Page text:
[SUDO] Add Custom Schema to Oracle Directory Server Enterprise (ODSEE)

By default Oracle Directory Server Enterprise (ODSEE) LDAP does not include any schemas for sudo during or after the install. This is something that must be done manually after installation if one plans on using sudoers with LDAP. It is pretty straight forward to get it working properly. Hopefully this will help get the ball rolling for those who may be considering using SUDO with ODSEE.

Below I describe how to properly use the OpenLDAP Sudoer’s LDAP schema, which is commonly found with sudo source and binary distributions as schema.OpenLDAP. We will take this schema and make it functional with our instance of Oracle Directory Server Enterprise Edition (ODSEE). Unfortunately, one cannot just use the schama.OpenLDAP without prior modification when using ODSEE. The original schema.OpenLDAP has to be changed, slightly, to work well with ODSEE.

As the example below illustrates our custom schema file should be named accordingly, prefixed with a number. The number should be higher than any of the default ldif’s in the ‘instance schema folder’, but less than or equal to 99. For example, here are the default listings of the ldif’s in my /config/schema/ folder:

bash-3.00# ls | pr -3
00core.ldif             50ns-calendar.ldif      50ns-media.ldif
00ds6pwp.ldif           50ns-certificate.ldif   50ns-mlm.ldif
05rfc2247.ldif          50ns-compass.ldif       50ns-msg.ldif
05rfc2927.ldif          50ns-delegated-admin.ld 50ns-netshare.ldif
11rfc2307.ldif          50ns-directory.ldif     50ns-news.ldif
20subscriber.ldif       50ns-legacy.ldif        50ns-proxy.ldif
25java-object.ldif      50ns-mail.ldif          50ns-value.ldif
28pilot.ldif            50ns-mcd-browser.ldif   50ns-wcal.ldif
30ns-common.ldif        50ns-mcd-config.ldif    50ns-web.ldif
50iplanet-servicemgt.ld 50ns-mcd-li.ldif        98sudo.ldif
50ns-admin.ldif         50ns-mcd-mail.ldif      99user.ldif

Nothing will prevent you from prefixing your custom schema file with ’00’, but doing so means the custom schema may be loaded before more important system schemas. And, this could lead to stability issues down the road. While the contents of our below custom schema.OpenLDAP file may be appended to the ODSEE ‘99user.ldif‘ file we will create our own seperate file, 98sudo.ldif and modify it. Again, one may not just copy the sudoers schema.OpenLDAP file as-is without modifying its contents and expect it to work with Oracle Directory Server. Here is the creation of the schema:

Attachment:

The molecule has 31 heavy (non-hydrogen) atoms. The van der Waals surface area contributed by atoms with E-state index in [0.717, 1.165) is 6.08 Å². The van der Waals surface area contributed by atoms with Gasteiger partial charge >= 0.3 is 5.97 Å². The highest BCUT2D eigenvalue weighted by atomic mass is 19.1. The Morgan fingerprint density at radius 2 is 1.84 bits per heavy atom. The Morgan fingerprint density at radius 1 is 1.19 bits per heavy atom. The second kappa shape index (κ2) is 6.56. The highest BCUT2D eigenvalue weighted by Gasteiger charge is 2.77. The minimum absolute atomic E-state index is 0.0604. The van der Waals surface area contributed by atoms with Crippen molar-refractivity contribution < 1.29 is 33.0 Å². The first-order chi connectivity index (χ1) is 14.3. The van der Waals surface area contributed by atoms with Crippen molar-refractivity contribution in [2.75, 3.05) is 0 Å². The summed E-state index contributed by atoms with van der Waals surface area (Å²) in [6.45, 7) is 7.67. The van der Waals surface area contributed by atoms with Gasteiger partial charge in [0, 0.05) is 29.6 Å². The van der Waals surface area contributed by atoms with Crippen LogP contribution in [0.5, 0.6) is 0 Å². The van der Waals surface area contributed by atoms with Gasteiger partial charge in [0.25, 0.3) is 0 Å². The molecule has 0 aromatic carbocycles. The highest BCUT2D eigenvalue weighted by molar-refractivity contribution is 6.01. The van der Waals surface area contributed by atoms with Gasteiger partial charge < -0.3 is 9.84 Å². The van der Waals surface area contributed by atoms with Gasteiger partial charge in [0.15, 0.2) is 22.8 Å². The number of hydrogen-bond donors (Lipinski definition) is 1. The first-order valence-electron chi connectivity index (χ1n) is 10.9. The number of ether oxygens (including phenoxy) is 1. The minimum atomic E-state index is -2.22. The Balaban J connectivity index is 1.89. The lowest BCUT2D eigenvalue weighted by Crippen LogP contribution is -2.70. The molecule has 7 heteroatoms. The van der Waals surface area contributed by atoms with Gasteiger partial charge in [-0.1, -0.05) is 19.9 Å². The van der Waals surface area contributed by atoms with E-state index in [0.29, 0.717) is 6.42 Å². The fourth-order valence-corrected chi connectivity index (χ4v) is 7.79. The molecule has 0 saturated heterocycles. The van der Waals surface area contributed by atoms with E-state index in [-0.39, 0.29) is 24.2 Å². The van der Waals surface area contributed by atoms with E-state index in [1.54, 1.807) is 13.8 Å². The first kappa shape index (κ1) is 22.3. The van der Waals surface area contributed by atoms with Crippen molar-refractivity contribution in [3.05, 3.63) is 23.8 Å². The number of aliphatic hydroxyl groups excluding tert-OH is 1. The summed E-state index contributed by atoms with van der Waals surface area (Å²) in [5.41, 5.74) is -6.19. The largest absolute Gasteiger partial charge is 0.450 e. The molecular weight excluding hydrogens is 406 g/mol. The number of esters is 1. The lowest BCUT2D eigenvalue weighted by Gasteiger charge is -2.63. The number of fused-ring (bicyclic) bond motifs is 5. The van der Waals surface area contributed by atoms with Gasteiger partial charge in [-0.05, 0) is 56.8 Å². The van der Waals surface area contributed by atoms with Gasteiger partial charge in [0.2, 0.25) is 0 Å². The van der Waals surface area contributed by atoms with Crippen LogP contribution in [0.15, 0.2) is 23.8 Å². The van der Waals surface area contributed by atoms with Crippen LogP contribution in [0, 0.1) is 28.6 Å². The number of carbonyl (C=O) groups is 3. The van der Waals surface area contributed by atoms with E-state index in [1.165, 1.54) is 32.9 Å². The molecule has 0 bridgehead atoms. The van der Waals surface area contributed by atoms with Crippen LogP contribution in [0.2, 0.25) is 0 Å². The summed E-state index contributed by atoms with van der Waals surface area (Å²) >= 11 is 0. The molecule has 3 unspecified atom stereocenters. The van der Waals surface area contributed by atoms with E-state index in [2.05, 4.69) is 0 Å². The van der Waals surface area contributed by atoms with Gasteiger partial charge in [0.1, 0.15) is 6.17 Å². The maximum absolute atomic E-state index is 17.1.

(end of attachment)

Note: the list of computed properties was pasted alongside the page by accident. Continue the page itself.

# cat > 98sudo.ldif <<HERE 
# The following schema, in OpenLDAP format, is included with sudo source and
# binary distributions as schema.OpenLDAP.
#
#
dn: cn=schema
objectclass: top
objectclass: ldapSubentry
objectclass: subschema
cn: schema
#
# aci to ensure that the standard schema attributes are visible to
# all LDAP clients (anonymous access).
#
aci: (target="ldap:///cn=schema")(targetattr !="aci")(version 3.0;acl "anonymous, no acis"; 
  allow (read, search, compare) userdn = "ldap:///anyone";) 
attributeTypes: ( 1.3.6.1.4.1.15953.9.1.1 NAME 'sudoUser' DESC 'User(s) who may run sudo' 
  EQUALITY caseExactIA5Match SUBSTR caseExactIA5SubstringsMatch 
  SYNTAX 1.3.6.1.4.1.1466.115.121.1.26 X-ORIGIN 'SUDO')
attributeTypes: ( 1.3.6.1.4.1.15953.9.1.2 NAME 'sudoHost' DESC 'Host(s) who may run sudo' 
  EQUALITY caseExactIA5Match SUBSTR caseExactIA5SubstringsMatch 
  SYNTAX 1.3.6.1.4.1.1466.115.121.1.26 X-ORIGIN 'SUDO')
attributeTypes: ( 1.3.6.1.4.1.15953.9.1.3 NAME 'sudoCommand' DESC 'Command(s) to be executed by sudo' 
  EQUALITY caseExactIA5Match 
  SYNTAX 1.3.6.1.4.1.1466.115.121.1.26 X-ORIGIN 'SUDO')
attributeTypes: ( 1.3.6.1.4.1.15953.9.1.4 NAME 'sudoRunAs' DESC 'User(s) impersonated by sudo' 
  EQUALITY caseExactIA5Match 
  SYNTAX 1.3.6.1.4.1.1466.115.121.1.26 X-ORIGIN 'SUDO')
attributeTypes: ( 1.3.6.1.4.1.15953.9.1.5 NAME 'sudoOption' DESC 'Options(s) followed by sudo' 
  EQUALITY caseExactIA5Match 
  SYNTAX 1.3.6.1.4.1.1466.115.121.1.26 X-ORIGIN 'SUDO')